The cost of living in Austin might be going up, but local tech workers still see their salaries go further in Central Texas than they would in most of the nation’s other tech hubs, according to a study released Wednesday by job search site Indeed.com.
Austin area’s tech workers, Indeed reports, earn some of the highest wages in the nation when comparing the area’s cost of living to other tech hubs, giving the capitol city an advantage business leaders here say bolsters Austin's recruitment of tech workers and companies.
Indeed’s economists looked at the average salaries for tech postings on Indeed.com in 25 U.S. cities they deemed to be key tech hubs, then adjusted those salaries for cost of living.
The actual average salaries for tech jobs in Austin was $103,394, ranking 10th among the tech hubs. But when adjusted for cost of living, that number rose to $103,914, putting Austin third among the nation’s tech hubs, behind only the Atlanta and Charlotte, N.C., metro areas.
This means Austin's already strong tech ecosystem has another selling point for tech companies and employees, said Drew Scheberle, a senior vice president at the Greater Austin Chamber of Commerce.
"Companies want to go where the talent is," Scheberle said. "Austin has well-versed selling points on quality of life, work life balance and opportunity. A good part of the market here has been the lower cost of livability (for) talent. Indeed's research reinforces those key points."
While tech workers earn thousands more on average in places such as San Jose ($126,937), San Francisco ($125,233) and Los Angeles ($111,145), their salaries don’t stretch as far in those locations due to the higher cost of living. The New York City area, for example, has an average tech salary of $112,101, but when adjusted for cost of living, that figure drops to $91,961, according to Indeed.
“As housing prices are on the rise again after a few years of relative affordability, people are thinking about how much housing to afford,” said Jed Kolko, chief economist for Indeed. “It’s especially important for people thinking about tech jobs because, on average, tech hubs are more expensive than other metros are.”
To create its database, Indeed analyzed annual salaries between Aug. 2016 and July 2017 on job postings from 158 tech-related occupations, as well as cost of living data from the U.S. Bureau of Economic Analysis that reflects local prices of housing, services and physical goods.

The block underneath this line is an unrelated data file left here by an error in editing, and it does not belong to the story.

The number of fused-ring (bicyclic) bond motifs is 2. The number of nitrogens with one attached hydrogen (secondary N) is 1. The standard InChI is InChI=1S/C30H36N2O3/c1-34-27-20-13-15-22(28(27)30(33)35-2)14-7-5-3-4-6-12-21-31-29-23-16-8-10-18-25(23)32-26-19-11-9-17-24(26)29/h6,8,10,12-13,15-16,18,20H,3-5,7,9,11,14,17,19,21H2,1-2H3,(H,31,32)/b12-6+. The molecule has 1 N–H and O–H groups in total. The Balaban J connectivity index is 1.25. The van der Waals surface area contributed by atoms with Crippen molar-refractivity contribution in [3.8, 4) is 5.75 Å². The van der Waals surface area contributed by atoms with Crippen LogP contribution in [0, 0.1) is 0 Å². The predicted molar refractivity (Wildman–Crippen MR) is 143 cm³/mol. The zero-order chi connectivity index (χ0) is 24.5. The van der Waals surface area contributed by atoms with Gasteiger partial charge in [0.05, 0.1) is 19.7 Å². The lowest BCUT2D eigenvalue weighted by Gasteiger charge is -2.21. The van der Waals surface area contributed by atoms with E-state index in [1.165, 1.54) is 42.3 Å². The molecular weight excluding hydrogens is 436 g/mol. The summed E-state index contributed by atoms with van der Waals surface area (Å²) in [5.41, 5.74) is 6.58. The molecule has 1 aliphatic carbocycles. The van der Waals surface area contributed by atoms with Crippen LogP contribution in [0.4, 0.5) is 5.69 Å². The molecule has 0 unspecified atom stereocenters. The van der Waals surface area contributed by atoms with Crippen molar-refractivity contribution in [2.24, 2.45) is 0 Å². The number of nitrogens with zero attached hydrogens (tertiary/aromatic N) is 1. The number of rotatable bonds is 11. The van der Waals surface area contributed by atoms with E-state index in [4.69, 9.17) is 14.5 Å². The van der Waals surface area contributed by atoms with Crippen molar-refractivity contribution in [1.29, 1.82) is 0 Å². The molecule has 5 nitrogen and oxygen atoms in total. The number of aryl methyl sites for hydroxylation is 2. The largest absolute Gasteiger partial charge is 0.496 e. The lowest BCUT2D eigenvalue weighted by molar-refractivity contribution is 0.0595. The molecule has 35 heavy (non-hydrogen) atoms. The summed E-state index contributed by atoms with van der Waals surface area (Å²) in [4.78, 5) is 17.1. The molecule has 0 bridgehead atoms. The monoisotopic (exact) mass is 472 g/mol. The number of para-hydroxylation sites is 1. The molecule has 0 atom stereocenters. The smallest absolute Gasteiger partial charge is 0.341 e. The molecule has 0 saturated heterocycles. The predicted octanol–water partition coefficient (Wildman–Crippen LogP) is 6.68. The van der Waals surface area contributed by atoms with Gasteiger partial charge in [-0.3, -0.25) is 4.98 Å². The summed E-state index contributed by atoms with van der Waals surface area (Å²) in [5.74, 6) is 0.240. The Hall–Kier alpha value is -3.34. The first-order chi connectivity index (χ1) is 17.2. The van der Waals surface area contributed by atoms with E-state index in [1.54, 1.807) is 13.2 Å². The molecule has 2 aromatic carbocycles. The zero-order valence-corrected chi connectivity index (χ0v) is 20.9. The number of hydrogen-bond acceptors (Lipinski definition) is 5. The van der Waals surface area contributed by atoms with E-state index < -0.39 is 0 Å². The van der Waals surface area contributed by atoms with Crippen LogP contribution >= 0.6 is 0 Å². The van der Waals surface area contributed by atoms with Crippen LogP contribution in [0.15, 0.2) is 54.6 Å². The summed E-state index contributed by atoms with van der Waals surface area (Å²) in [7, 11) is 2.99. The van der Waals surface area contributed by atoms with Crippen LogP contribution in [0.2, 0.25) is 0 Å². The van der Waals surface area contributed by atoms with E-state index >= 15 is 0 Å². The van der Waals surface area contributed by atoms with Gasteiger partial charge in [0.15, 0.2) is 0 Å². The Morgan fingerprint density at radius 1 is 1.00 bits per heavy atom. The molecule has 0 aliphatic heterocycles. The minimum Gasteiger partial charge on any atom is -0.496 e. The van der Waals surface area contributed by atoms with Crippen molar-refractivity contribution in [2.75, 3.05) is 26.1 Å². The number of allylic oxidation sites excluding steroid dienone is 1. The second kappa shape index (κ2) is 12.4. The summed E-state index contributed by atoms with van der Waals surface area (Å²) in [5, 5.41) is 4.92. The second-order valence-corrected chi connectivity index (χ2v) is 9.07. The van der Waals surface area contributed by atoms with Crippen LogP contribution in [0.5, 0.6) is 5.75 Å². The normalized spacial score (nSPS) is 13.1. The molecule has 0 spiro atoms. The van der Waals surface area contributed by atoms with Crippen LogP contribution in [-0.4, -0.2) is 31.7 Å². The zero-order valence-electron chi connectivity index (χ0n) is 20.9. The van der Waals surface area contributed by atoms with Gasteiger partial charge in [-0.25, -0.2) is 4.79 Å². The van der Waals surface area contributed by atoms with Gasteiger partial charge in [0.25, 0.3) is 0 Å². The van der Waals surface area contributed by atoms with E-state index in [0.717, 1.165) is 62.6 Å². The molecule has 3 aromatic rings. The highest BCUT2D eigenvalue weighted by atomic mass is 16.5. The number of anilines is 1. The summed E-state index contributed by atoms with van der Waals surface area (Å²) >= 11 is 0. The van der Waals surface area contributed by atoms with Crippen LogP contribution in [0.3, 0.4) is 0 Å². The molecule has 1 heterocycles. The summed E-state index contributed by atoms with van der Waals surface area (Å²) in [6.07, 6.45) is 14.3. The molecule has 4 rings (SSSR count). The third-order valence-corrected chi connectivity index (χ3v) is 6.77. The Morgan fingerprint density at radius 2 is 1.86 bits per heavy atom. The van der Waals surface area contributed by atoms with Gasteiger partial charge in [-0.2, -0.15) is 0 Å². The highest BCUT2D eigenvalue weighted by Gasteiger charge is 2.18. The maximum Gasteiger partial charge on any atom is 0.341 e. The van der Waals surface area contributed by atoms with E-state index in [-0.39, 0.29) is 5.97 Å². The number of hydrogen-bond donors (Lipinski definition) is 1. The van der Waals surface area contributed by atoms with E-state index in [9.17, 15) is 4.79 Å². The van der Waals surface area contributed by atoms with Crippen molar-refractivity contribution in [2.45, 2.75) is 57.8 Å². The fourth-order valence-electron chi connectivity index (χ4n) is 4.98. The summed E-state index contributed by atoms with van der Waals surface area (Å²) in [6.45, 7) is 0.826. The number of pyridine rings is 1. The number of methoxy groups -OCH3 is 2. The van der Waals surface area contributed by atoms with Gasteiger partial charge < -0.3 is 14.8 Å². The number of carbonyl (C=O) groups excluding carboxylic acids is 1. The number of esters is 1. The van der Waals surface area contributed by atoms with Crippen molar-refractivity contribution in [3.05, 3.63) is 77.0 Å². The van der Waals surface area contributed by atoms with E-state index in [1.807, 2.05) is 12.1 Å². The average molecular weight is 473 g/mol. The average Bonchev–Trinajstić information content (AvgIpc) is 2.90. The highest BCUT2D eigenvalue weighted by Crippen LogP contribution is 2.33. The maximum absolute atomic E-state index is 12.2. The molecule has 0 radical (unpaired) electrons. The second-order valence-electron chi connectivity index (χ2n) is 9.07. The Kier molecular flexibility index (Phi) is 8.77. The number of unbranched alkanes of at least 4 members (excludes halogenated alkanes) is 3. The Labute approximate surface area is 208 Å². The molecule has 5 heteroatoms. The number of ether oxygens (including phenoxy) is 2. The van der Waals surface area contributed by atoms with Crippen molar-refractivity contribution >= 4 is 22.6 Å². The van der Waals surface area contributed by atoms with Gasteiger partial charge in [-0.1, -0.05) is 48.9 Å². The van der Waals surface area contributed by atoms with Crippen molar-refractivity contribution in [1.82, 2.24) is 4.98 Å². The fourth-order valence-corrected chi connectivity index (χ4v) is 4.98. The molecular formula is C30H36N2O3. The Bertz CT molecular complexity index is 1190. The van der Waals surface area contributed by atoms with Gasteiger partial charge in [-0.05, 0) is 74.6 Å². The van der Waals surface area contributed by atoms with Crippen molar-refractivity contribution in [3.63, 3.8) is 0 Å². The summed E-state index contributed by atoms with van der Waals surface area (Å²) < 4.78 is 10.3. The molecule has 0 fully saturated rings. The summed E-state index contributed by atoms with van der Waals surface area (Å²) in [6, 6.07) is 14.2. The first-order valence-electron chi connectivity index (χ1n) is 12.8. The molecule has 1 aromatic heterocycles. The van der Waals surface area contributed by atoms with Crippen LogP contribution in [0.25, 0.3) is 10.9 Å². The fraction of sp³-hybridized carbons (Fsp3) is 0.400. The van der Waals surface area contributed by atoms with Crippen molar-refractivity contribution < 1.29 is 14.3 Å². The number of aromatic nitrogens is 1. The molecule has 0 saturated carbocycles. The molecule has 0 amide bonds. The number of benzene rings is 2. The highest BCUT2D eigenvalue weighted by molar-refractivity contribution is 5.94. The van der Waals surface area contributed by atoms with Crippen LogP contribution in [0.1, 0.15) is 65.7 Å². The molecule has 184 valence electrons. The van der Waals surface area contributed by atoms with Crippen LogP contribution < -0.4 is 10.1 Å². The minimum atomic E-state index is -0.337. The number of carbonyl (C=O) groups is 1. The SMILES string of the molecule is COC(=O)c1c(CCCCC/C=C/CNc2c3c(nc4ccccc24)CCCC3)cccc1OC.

“Austin builds a lot of housing compared to the (San Francisco) bay area, or New York or Boston,” Kolko said, “Those other metros are all places where less housing is built compared to the rate of growth. More housing construction in the Austin area serves as an escape valve. It keeps prices from rising even more than they are now. Austin also has the advantage of not being up against an Ocean, which takes away some room to build out.”
Tech workers here should also be encouraged by signs that show Austin sustaining its growth, such as rent prices that have recently lowered throughout the city and investment into widening projects on MoPac Boulevard (Loop 1) and Interstate 35, Scheberle said.
"It's about planning for (growth), not stopping it," he said.
Indeed’s data fond that the highest-paying tech positions in the Austin area — when adjusted for cost of living — are front-end developers, who make an effective wage of $115,578 annually.
But it’s not just tech workers that are on staff here who earn some of the best adjusted tech wages.
The average tech contractor in Austin has the best standard of living among tech hubs in the U.S., according to data also released Wednesday from job-search site Hired. The site ranked standard of living among tech contractors in different cities by comparing the value of salaries for each city to what that value would have to be in the high-costing San Francisco area in order to maintain the same living standard.
Tech contractors here earn an average yearly salary of $147,680, which would need to equate to $269,521 in San Francisco to maintain the same living standard, Hired reported. The site used more than 175,000 interview requests and job offers from the past year from almost 10,000 companies and 1.5 million job seekers to draw their conclusions.
A recent report from Indeed also showed that high-paying tech jobs are increasingly more concentrated in Austin. According to that data, which analyzed Indeed job postings for 158 tech-related titles, Austin, with 40 percent of local job postings in the high-wage category, trailed only the San Jose and San Francisco metros by that measure.
It remains to be seen how long Austin can maintain its status as a bargain for tech workers. Spiraling into an extreme cost of living situation could be determined by the housing market, as well as employers’ tolerance to pay more, among other factors, Kolko said.
“It depends on whether it’s worth it for employers to continue to pay enough to workers to offset living rise costs,” he said. “We could reach a point where if there’s not enough construction to keep up with demand - that employers decide they can pay someone a lot less and hire people in more affordable places elsewhere.”